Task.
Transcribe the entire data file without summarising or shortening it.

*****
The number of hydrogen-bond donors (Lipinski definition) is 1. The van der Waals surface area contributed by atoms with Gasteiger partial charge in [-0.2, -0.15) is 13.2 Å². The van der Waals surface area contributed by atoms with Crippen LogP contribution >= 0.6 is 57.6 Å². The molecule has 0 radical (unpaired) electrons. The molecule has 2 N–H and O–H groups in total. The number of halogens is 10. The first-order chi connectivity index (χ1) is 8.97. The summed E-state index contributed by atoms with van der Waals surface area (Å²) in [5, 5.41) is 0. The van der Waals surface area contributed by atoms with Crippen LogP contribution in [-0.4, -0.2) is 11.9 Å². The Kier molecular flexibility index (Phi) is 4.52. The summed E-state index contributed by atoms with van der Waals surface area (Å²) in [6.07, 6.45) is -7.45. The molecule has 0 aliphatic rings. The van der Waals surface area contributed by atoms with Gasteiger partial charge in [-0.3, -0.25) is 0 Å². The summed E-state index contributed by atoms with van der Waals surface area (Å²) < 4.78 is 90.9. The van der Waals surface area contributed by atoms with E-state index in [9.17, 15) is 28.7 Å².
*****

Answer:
The number of hydrogen-bond donors (Lipinski definition) is 1. The van der Waals surface area contributed by atoms with Gasteiger partial charge in [-0.2, -0.15) is 13.2 Å². The van der Waals surface area contributed by atoms with Crippen LogP contribution >= 0.6 is 57.6 Å². The molecule has 0 radical (unpaired) electrons. The molecule has 2 N–H and O–H groups in total. The number of halogens is 10. The first-order chi connectivity index (χ1) is 8.97. The summed E-state index contributed by atoms with van der Waals surface area (Å²) in [5, 5.41) is 0. The van der Waals surface area contributed by atoms with Crippen LogP contribution in [-0.4, -0.2) is 11.9 Å². The Kier molecular flexibility index (Phi) is 4.52. The summed E-state index contributed by atoms with van der Waals surface area (Å²) in [6.07, 6.45) is -7.45. The molecule has 0 aliphatic rings. The van der Waals surface area contributed by atoms with Gasteiger partial charge in [-0.3, -0.25) is 0 Å². The summed E-state index contributed by atoms with van der Waals surface area (Å²) < 4.78 is 90.9. The van der Waals surface area contributed by atoms with E-state index in [9.17, 15) is 28.7 Å².